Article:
On the Beat | By Wong Chun Wai

The things that matter most


FORGET street protests, forget detention without trials, forget VK Lingam and certainly, forget any sex DVD that involves a politician. These may make good reading and good sound bites at ceramahs but the three main issues that affect ordinary voters the most are inflation, crime and foreigners.  

According to the findings of several surveys, commissioned by various bodies, voters are concerned with the increasing cost of living the most.  

For wage earners, who find their take-home pay a pittance after the various deductions, they are certainly concerned with talk that the prices of many essential items would go up.  

So used to a pampered life style, with an annual whopping RM4bil in subsidies from petrol to cooking oil, many Malaysians are unaware that our cost of living is among the lowest in the region.  

Indonesians, Singaporeans and Thais have long accepted that they have to pay for their consumption, with no government handouts, and even as they struggle, they have managed to be competitive.  

Often unable to differentiate between the cost of living and living standards, Malaysians interviewed said they felt comfortable and secure, not worried about loss of jobs. Most are also unaware that the rising cost is part of a global trend, the result of oil price hikes and the shortage of raw materials for food production, particularly in Australia due to the drought.  

The details of such surveys would probably be released ahead of the elections, which would give a more accurate picture of most middle class Malaysian voters, who place bread-and-butter issues as their priority.  

While national issues such as civil liberties, corruption, education and religious intolerance bother them, subjects that affect them directly, especially their pockets, matter to them the most.  

It is obvious that even as the Government talks about doing away with subsidies, it would have to consider the hefty political cost, and in the end, it would be a balanced approach that it would have to adopt, as most Malaysians cannot accept any drastic change to their standard and cost of living.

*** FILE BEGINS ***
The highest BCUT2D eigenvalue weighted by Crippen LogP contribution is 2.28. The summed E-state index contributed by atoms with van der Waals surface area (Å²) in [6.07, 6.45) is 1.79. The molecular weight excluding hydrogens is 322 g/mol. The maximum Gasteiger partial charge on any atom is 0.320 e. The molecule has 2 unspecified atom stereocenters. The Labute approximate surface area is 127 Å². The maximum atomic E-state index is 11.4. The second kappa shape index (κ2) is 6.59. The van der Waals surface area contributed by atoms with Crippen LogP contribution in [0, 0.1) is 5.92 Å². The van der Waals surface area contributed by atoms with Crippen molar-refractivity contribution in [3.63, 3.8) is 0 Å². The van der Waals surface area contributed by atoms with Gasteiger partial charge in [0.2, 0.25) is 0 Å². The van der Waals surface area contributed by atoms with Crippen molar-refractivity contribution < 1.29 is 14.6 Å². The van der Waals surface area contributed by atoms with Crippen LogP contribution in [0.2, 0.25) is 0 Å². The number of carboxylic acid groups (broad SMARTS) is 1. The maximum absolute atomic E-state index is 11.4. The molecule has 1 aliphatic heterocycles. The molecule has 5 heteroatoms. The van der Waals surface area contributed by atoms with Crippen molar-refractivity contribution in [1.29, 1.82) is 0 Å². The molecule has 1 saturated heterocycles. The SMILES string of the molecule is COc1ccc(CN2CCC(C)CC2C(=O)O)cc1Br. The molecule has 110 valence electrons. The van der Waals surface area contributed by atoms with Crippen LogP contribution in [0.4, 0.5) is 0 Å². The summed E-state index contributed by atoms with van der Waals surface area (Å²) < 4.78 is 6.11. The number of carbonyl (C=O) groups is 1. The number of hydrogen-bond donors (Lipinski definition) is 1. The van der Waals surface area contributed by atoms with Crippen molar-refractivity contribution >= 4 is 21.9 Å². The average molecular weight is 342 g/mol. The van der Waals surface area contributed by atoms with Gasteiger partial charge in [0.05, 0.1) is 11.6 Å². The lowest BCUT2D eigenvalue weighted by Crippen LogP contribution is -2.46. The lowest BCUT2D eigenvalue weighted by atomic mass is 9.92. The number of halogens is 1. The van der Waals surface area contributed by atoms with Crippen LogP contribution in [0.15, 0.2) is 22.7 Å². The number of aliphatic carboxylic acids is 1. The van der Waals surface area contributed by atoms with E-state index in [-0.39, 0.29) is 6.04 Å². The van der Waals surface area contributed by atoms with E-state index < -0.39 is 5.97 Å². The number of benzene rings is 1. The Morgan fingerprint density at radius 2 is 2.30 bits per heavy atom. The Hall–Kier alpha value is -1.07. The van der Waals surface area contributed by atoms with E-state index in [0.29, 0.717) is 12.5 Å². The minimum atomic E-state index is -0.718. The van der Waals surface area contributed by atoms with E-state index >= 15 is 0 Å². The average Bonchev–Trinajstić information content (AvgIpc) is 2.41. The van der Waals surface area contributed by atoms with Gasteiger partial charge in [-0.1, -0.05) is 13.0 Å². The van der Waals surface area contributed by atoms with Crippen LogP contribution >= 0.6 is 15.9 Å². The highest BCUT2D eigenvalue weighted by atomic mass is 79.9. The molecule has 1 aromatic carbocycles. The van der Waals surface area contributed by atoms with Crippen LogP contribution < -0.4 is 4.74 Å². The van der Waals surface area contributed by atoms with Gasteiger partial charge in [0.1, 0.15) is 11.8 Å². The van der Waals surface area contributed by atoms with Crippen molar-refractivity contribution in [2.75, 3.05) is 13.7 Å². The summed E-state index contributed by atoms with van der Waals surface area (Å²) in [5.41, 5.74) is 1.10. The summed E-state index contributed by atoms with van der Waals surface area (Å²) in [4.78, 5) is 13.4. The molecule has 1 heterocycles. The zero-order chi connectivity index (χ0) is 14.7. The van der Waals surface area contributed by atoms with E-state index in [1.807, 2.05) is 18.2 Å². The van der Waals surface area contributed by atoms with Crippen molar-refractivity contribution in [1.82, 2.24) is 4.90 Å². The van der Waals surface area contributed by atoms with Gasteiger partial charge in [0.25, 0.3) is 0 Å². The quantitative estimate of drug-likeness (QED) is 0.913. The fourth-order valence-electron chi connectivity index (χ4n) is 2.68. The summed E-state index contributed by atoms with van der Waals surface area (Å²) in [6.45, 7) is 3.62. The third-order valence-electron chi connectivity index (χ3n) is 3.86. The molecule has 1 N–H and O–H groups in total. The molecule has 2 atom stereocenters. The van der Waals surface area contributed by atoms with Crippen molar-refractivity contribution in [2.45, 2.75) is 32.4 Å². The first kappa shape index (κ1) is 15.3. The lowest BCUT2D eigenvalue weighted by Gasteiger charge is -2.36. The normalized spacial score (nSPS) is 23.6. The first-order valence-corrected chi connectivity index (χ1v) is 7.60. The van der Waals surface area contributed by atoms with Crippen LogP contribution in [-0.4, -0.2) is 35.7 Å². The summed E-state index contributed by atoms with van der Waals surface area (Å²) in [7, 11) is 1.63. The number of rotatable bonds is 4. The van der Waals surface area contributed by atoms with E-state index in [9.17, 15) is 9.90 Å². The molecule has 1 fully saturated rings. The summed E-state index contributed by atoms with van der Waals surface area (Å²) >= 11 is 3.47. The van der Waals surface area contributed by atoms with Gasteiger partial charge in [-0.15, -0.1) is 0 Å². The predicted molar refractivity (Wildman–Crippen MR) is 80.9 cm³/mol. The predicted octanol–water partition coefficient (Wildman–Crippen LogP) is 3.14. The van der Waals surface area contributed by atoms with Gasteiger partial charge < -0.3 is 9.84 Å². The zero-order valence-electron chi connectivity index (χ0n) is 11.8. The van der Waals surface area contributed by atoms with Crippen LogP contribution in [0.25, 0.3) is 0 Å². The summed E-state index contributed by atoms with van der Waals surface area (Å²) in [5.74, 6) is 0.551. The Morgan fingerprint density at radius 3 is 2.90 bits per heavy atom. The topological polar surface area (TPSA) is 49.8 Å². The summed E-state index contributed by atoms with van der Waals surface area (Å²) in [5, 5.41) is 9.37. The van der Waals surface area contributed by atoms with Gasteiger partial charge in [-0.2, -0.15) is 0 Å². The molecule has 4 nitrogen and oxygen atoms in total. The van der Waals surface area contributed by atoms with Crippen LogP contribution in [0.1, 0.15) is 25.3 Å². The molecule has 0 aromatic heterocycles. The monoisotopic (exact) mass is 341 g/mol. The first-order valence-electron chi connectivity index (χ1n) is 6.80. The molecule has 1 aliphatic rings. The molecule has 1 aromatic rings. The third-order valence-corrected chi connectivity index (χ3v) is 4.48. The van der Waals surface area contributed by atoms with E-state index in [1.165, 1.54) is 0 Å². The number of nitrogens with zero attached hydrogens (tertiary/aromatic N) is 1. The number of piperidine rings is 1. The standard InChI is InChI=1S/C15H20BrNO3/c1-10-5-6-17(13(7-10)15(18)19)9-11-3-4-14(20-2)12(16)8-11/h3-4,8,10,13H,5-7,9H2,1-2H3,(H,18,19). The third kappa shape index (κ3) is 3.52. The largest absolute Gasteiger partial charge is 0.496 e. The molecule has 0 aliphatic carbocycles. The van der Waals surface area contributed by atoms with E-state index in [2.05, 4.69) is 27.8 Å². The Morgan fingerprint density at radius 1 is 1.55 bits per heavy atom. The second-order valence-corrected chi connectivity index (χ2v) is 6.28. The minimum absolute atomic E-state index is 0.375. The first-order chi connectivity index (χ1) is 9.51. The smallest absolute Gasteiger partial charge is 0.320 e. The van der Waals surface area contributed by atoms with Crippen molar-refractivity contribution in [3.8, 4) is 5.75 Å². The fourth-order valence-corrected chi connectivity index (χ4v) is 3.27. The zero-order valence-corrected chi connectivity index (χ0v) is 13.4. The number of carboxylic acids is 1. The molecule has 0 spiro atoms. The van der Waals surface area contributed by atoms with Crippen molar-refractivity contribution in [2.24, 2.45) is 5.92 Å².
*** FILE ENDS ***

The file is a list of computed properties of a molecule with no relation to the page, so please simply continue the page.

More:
Another issue that cuts across all races is the rising crime rate. Malaysians do not feel as safe as they used to feel any more. They are not interested in listening to politicians who tell them that crime rates are not as bad as reported in the press.  

Such argument does not hold water because most Malaysians have had personal experiences or know someone who has. Politicians who think the security issue is being exaggerated must be out of touch with reality or they simply refuse to accept the fact.  

No doubt, a huge sum of money has been allocated to beef up the police force, which only has a staff of 95,000 personnel, and to purchase closed circuit television cameras (CCTV), but the presence of policemen must be a priority.  

The deployment of the Federal Reserve Unit (FRU) and the general forces on our streets would make Malaysians feel more secure.  

The CCTV would help to monitor the movement of people and recorded videos would help identify the criminals once a crime has been committed but the root causes need to be identified.  

When it has been acknowledged that at least 80% of the detainees at Simpang Renggam are Indians, the Government surely must be concerned with the social ills affecting the community, the displacement of estate workers by foreigners and the rural-urban migration pattern.